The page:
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Introduction to Artificial Intelligence – Unit 1 What is AI? Course 240530 Dr. Avi Rosenfeld Based on slides from The Hebrew University of Jerusalem School.

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Presentation on theme: "Introduction to Artificial Intelligence – Unit 1 What is AI? Course 240530 Dr. Avi Rosenfeld Based on slides from The Hebrew University of Jerusalem School."— Presentation transcript:

1 Introduction to Artificial Intelligence – Unit 1 What is AI? Course 240530 Dr. Avi Rosenfeld Based on slides from The Hebrew University of Jerusalem School of Engineering and Computer Science Instructor: Jeff Rosenschein

2 Week Breakdown 1.Introduction to A.I., Course Organization, Introduction to Search 2.A*, Minimax, BFS, DFS, Heuristic search 3.Local Search Constraint Satisfaction Problems, DSP and DCOP algorithms 4.STRIPS and planning algorithms, Probability Theory and Bayesian Networks 5.Web based A.I., information retrieval and recommender systems 6.Neural Nets, Perceptrons and Machine Learning 7.Knowledge Representation, Game Theory, Bounded Rationality and Fuzzy Logic 8.NLP 9.Agents and Multi-agent systems 10.Robotics and Vision 11.Multidisciplinary Topics And Applications 12.Business Intelligence Applications 13.Project #3 (B.I.) 14.Review 2 Topics

3 What is A.I.?

4 Views of AI fall into four categories: 4 What is AI? Thinking humanly Thinking rationally Acting humanly Acting rationally The AMAI textbook advocates acting rationally

5 The Brain vs. a Computer Computer Human Brain Computational Units 1 CPU, 10 9 gates 10 11 neurons Storage Units 10 10 bits RAM 10 11 neurons Cycle time 10 -9 seconds 10 -3 seconds Bandwidth 10 10 bits/sec 10 14 bits/sec Memory updates/second 10 9 10 14 5

6 Why is it difficult to program computers to do what humans easily do? Recognize faces Understand human language (Ironically, we can more successfully program computers to do what humans cannot easily do Play chess at world champion levels Carry out massive optimization problems) Processing power? – doesnt seem to be the real issue Software? Scruffy vs. Neat debate 6 Artificial Intelligence

7 The Scruffy approach says, Build systems that work, and principles will emerge. E.g., the Wright Brothers building a heavier-than-air flying machine The Neat approach says, Explore principles first, and having understood them, embody them in systems. E.g., radar 7 Artificial Intelligence: Scruffy vs. Neat

8 Turing (1950) Computing machinery and intelligence: Can machines think? Can machines behave intelligently? Operational test for intelligent behavior: the Imitation Game 8 Acting humanly: Turing Test

9 Rational behavior: doing the right thing The right thing: that which is expected to maximize goal achievement, given the available information Doesnt necessarily involve thinking – e.g., blinking reflex – but thinking should be in the service of rational action 9 Acting rationally: rational agent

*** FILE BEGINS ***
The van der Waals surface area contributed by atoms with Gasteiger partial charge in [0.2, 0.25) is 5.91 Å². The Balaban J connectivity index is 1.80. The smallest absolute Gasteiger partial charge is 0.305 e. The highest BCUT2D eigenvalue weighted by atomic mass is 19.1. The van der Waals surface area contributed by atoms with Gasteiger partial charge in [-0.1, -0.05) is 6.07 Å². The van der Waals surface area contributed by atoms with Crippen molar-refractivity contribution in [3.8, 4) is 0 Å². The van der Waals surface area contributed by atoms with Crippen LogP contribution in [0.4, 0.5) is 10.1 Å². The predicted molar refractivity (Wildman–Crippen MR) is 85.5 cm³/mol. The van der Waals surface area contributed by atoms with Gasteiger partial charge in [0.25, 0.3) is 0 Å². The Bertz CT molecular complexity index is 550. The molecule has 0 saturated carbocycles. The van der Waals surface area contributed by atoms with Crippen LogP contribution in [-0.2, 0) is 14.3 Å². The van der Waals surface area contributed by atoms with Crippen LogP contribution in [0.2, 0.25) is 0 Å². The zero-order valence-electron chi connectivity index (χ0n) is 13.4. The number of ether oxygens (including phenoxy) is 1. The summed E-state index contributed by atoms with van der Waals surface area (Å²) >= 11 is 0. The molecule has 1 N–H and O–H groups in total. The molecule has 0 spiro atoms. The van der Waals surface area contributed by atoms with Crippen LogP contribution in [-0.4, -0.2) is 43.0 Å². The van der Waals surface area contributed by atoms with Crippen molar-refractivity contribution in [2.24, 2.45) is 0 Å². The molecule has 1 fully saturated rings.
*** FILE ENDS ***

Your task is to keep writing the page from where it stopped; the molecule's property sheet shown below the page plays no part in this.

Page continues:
10 Deep Blue defeated the reigning world chess champion Garry Kasparov in 1997 Proved a mathematical conjecture (Robbins conjecture) unsolved for decades No hands across America (driving autonomously 98% of the time from Pittsburgh to San Diego); DARPA Grand Challenges (and Google) show that cars can drive themselves inside and outside of cities 10 State of the art

11 During the 1991 Gulf War, US forces deployed an AI logistics planning and scheduling program that involved up to 50,000 vehicles, cargo, and people NASAs on-board autonomous planning program controlled the scheduling of operations for a spacecraft, and for the Mars Rover Proverb solves crossword puzzles better than most humans 11 State of the Art

12 Introduction and Background: ½ week Search: 2 ½ weeks Knowledge Representation: 2 weeks Planning: 2 weeks Learning: 3 weeks Game Theory: 3 weeks Summation: 1 week 12 Topics Well Cover

13 IJCAI07 Papers 1,365 papers submitted (authors from 45 dierent countries) Accepted 471 papers (unusually high percentage that year, 34.4% accepted) 13 Number of accepted papers, by topic:

14 Self-driving cars Watson Siri Data-intensive applications that use information analysis and learning to do things previously beyond machine capabilities AIs Recent High-Visibility Successes 14

15 DARPAs Grand Challenge First Challenge: Driver-less vehicle go 130 miles across desert This was not a simple task: it involved unclear roads, tunnels, roads along cliffs, and the path was given to teams only hours before the race 2004: $1 million prize, utter failure 2005: $2 million prize 15

16 Google Cars, New York Times, IEEE Spectrum 16 How Googles cars work: driving-car-works

17 Google Cars, New York Times 17

18 Jeopardy is a quiz show, where answers are given, and 3 contestants compete to be the first to provide the question: –Freud published this landmark study in 1899. What is The Interpretation of Dreams? In 2011, Watson competed against Ken Jennings (who had the longest championship streak, 75 days), and Brad Rutter, the all-time biggest money winner on the show Final Score: Watson, $77,147; Jennings, $24,000, Rutter, $21,600 IBMs Watson 18

19 The first person mentioned by name in The Man in the Iron Mask is this hero of a previous book by the same author. Hemophilia is a hereditary condition in which this coagulates extremely slowly. This director, better known as an actor, directed his wife Audrey A long, tiresome speech delivered by a dessert topping. IBMs Watson, Jeopardy Winner 19